Water Found on Asteroid Ceres

By Bill Andrews | January 22, 2014 12:07 pm
Ceres 2

An illustration of Ceres. Credit: ESA/ATG medialab

Looking for water is a pretty big deal on Earth, and an even bigger deal elsewhere. The chemical is not only vital to sustaining life as we know it, but it’s also an important clue that can reveal secrets about an object’s past. Astronomers had long been looking for it in one particular place, the asteroid belt between Mars’ and Jupiter’s orbits, and it looks like they finally found it — on Ceres, one of the belt’s most enigmatic bodies.

Ceres, SRSLY

Ceres has been in the news, off and on, ever since its discovery in 1801. Initially considered a whole new planet, it was later demoted (just like Pluto) to dwarf planet status because it turned out to be just one of many similarly tiny objects named asteroids. About the size of Texas, and dwarfed by our moon (and by Pluto), Ceres is still a pretty big deal: it contains about a quarter of all the mass in the asteroid belt.

Astronomers had found evidence suggesting Ceres had water before, and they’d long suspected it was made up of an icy mantle surrounding a rocky core. But a paper in today’s Nature shows conclusively, for the first time, actual observations of water on the dwarf planet.

Specifically, the authors using the European Space Agency’s Herschel Space Observatory detected two sources of water vapor spewing about 6 kilograms of water into space per second. Since there are two sources, that indicates that the presence of water is a more permanent phenomenon, and not just the temporary result of something like a recent impact with an icy body.

Water World

The authors suggest that the water vapor could have two causes: the direct sublimation of exposed water ice into vapor, similar to a comet’s behavior; or cryo-volcanism, where geysers or ice volcanoes directly rocket the stuff into space. This confirmation that the asteroid really does have stores of water (possibly rivaling the amount of freshwater on Earth) also suggests that Ceres formed farther from the sun that it currently resides. Other, drier asteroids were likely spots of hot volcanic activity, suggesting they originated closer to the sun.

And if it does turn out to be acting like a comet, it would further blur the lines between asteroid and comet. Once upon a time, astronomers considered them distinct, dissimilar objects: asteroids were dry rocky bodies between Mars and Jupiter, and comets were icy wet ones from beyond Neptune. But recent discoveries have been showing them to be more alike than thought, suggesting maybe they have origins and structures in common, with the differences only arising because of where they’ve traveled.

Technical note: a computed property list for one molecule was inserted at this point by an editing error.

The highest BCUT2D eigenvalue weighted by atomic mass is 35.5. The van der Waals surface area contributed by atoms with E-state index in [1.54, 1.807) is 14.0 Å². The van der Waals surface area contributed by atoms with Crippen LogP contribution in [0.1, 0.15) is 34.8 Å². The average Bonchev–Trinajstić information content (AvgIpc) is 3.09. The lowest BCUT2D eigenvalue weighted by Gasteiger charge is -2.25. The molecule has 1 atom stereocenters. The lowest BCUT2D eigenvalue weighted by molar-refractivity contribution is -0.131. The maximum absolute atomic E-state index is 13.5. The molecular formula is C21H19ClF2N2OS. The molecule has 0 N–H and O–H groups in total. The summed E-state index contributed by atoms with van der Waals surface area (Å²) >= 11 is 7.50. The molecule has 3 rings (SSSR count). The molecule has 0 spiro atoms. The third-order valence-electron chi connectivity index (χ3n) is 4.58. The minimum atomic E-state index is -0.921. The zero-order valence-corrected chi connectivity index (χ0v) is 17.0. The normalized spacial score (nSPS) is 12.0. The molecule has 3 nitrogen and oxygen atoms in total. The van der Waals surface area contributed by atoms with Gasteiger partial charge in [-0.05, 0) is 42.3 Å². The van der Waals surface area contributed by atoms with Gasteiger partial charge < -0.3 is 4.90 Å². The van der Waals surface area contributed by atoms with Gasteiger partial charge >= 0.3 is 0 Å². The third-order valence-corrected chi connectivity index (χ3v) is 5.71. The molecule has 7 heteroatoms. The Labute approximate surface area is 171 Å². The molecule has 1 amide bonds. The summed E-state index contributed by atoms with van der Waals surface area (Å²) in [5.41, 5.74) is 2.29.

It’s great timing for the discovery as NASA’s Dawn probe is on its way to Ceres, likely arriving in orbit there in February 2015. The more astronomers know about the dwarf planet beforehand, the better they’ll be able to make use of Dawn’s instruments to answer specific questions. It’s an exciting time for Ceres research and water-hunting alike!

 

CATEGORIZED UNDER: Space & Physics, top posts
  • Greg Zsidisin

    Need to git there fast ‘n cap them wells! ))

  • http://blogs.discovermagazine.com William Stolley

    Now if the headlines read: Gold found on asteroid! You’d find all the space funding in the world.

    • Matt Secessionist Gadsden

      Pretty ignorant comment. If water was scarce it would be worth more than gold. In other words, it’s not worth mining water, period. There’s no purpose to it.

      • ian gardner

        Actually as a use for fuel and human needs the cost to carry it into space probably is close to the cost of gold

  • http://laurele.livejournal.com laurele

    Both Ceres and Pluto ARE whole planets, and their demotions should be rejected. Neither is one of many similar tiny objects. Unlike the majority of objects in the asteroid belt or Kuiper Belt, Ceres and Pluto are spherical, meaning they are massive enough to be rounded by their own gravity. This makes them complex worlds with geology and weather. Both are likely geologically differentiated into core, mantle, and crust. Both may very well have subsurface oceans. All of these make Ceres and Pluto very different from tiny, shapeless asteroids shaped only by their chemical bonds. Ceres and Pluto have all the same structure and processes as the larger planets; they just happen to be smaller. This is why dwarf planets should be viewed as a subclass of planets, which was the intention of Dr. Alan Stern when he first coined the term back in 1991.

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